With $\rho=\beta+ \gamma \,i$ being a non-trivial zero of $\zeta(s)$, the logarithmic prime counting function is:

$$\psi(x) = x - \log(2\pi) - \frac12 \log\left(1- \frac{1}{x^2}\right) - \sum_{\rho} \left(\dfrac{x^{\beta+ \gamma \,i}}{\beta+ \gamma \,i}+\dfrac{x^{1-\beta- \gamma \,i}}{1-\beta- \gamma \,i}\right)$$

This function counts all prime powers of the type $p^k, k \in \mathbb{N}$ residing $\le x$. I wondered what would happen to the $\rho$'s when I would divide $k$ by a real number $t \in \mathbb{R}^{+}$. Numerical evidence suggests that the following formula holds for all $t$ (i.e. counting all prime powers of the form $p^{\frac{k}{t}})$:

$$\psi(x,t) = x - \log(2\pi) - \frac12 \log\left(1- \frac{1}{x^2}\right) - \sum_{\gamma} \left(\dfrac{x^{1-\frac{t}{2}+ t\,\gamma \,i}}{1-\frac{t}{2}+ t\,\gamma \,i}+\dfrac{x^{1-\frac{t}{2}- t\,\gamma \,i}}{1-\frac{t}{2}- t\,\gamma \,i}\right)$$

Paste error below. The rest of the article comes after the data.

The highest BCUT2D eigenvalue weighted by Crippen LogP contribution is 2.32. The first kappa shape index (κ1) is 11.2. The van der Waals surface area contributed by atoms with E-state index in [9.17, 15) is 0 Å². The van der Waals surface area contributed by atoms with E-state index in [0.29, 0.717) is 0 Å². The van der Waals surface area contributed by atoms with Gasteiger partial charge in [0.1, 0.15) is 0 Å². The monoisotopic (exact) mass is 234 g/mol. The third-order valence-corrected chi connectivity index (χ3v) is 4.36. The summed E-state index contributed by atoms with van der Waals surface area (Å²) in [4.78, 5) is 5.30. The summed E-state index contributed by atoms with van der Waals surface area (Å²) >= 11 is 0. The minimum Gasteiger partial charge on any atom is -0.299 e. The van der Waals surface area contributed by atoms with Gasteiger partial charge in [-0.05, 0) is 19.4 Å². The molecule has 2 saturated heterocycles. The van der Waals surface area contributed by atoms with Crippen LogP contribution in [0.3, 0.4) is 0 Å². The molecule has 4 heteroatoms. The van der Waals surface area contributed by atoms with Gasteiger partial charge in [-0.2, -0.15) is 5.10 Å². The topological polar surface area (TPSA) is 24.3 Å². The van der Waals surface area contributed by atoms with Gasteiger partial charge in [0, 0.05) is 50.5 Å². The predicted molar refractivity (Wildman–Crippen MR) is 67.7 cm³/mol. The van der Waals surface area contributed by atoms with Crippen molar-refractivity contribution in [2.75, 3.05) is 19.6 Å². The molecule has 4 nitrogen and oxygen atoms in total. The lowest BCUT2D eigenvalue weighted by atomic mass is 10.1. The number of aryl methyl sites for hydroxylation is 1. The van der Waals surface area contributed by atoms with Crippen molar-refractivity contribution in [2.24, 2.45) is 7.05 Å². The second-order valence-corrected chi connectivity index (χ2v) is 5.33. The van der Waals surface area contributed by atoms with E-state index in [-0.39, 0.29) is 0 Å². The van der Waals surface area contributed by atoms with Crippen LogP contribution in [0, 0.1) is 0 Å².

The graph below illustrates the point (for three values of $t$ and using the first 1000 $\rho$'s):

The adjusted real part $\beta = 1-\frac{t}{2}$ can now become any value $<1$. For instance: at $t=2$ then $\beta=0$ and $\psi(x,2)$ counts all primes, prime powers but now also its squared roots $\le x$.

Could $\psi(x,t)$ also be formally derived 'bottom-up' through Fourier analysis (and assuming the RH)?